Follow Slashdot stories on Twitter

 



Forgot your password?
typodupeerror
Data Storage Handhelds Portables Hardware

RIP John Ellenby, Godfather of the Modern Laptop (nytimes.com) 33

John Ellenby managed the development of the Alto II before starting the company that built the world's first successful "clamshell" laptop. Slashdot reader fragMasterFlash quotes the New York Times: Ellenby, a British-born computer engineer who played a critical role in paving the way for the laptop computer, died on August 17 in San Francisco. He was 75... Mr. Ellenby's pioneering work came to fruition in the early 1980s, after he founded Grid Systems, a company in Mountain View, California. As chief executive, he assembled an engineering and design team that included the noted British-born industrial designer William Moggridge.

The team produced a clamshell computer with an orange electroluminescent flat-panel display that was introduced as the Compass. It went to market in 1982. The Compass is now widely acknowledged to have been far ahead of its time.

Back in the 1980s, NASA used them as backup navigational devices on the space shuttle -- one was recovered from the wreckage of the Space Shuttle Challenger -- and John Poindexter, America's national security advisor during the Reagan administration, described them as "built like an armored tank". Data storage cost $8,150 -- equivalent to $20,325 today.
This discussion has been archived. No new comments can be posted.

RIP John Ellenby, Godfather of the Modern Laptop

Comments Filter:
  • by Anonymous Coward

    That was released the same year as the KAYPRO II which was billed as a "portable" computer in the day. Most of us would classify the KAYPRO more as "luggable" as it was the size of a large suitcase when closed up. The KAYPRO II was a very successful competitor to the Osborne to give you an idea of what was the norm for portable computing in 1982. Interestingly, the "II" in the name was for the number of disk drives it came with which made it a bit forward thinking since most machines were sold with tape dri

  • by 0100010001010011 ( 652467 ) on Sunday August 28, 2016 @12:18PM (#52785189)

    The rechargeable battery for the built-in clock/calendar can be seen above with the 'bubbles'. It is glued down and soldered in, thus difficult to replace once it goes bad.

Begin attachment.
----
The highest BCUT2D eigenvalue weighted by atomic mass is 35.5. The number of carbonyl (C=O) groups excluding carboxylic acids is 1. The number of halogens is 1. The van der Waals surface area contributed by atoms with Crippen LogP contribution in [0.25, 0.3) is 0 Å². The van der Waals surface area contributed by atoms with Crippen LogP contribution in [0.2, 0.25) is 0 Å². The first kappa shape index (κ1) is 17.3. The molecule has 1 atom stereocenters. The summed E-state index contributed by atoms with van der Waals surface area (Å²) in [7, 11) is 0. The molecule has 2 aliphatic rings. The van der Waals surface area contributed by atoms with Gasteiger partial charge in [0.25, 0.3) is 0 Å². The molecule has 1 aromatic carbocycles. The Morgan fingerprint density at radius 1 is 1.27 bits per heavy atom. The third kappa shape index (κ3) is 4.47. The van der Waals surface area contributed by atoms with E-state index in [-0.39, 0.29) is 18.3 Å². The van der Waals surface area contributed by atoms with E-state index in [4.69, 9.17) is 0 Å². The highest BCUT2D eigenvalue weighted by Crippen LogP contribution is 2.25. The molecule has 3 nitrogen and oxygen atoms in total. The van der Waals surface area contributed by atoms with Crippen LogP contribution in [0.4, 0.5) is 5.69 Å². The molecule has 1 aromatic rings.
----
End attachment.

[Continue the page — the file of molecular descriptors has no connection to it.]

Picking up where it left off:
Clearly they intentionally did that just so you'd have to buy a whole new laptop if ONE part went bad. I hate it when OEMs don't make anything replaceable.

  • as a UA 571-C Automated Sentry Gun target acquisition system.

  • .. the ultrabook "thinness" craze set in. Refreshing.
  • Oh yeah? Well I know the sister's bother's second cousin who was friends to the guy that drove the bus that the father of the original laptop rode to work!

  • The Army Had Some (Score:4, Interesting)

    by Toad-san ( 64810 ) on Sunday August 28, 2016 @08:11PM (#52786931)

    I was in the XVIII Corps Automation Management Office in '83-'84 when we bought at least one of these things. They were militarized models with a different, more dust-proof, with fewer electronic emissions. Worked fine: although the GriD-OS was different, it was just as usable as PC-DOS and MS-DOS. The orange screen was different too, but quite usable. (Note the upper-case "D" in "GriD" .. the company was quite insistent on that and would have their feelings hurt if you didn't type it that way in correspondence.)

    I seem to recall them costing about $5K back then, quite a bit of money, especially compared to the Apple II's we were using for other purposes. We even took one down to Grenada during the little expedition down there, where it promptly disappeared on its way back for trouble-shooting. (I'm still proud of my successful effort to track it down from Grenada to C-141 to "captured" Soviet truck cab to .. well, it ended up in the supply room of an infantry company in the 82d Airborne Division, where the first sergeant insisted he was just keeping it secure while he went on leave. Could be: he didn't take it home with him :-) I'd have called in El Cid if that had been the case, but as it was I accepted his explanation and just took the GriD back to the office.. Amazing what you can actually accomplish when you're a Special Forces sergeant major :-)

    Whole idea was to "automate the Corps" and its subordinate unit headquarters. Very interesting times, and we weren't spending much money or resources at all compared to some other agencies we heard about. We actually got more practical use from the networked Apple II's than we did from the stand-alone (but NOT portable: no batteries) Grids. All history now, ancient history at that, but interesting times indeed.

  • This is a obituary for my father and you tech twats are arguing about bullshit. Probably from a laptop. Shut the fuck up. Respect.

Opportunities are usually disguised as hard work, so most people don't recognize them.

Working...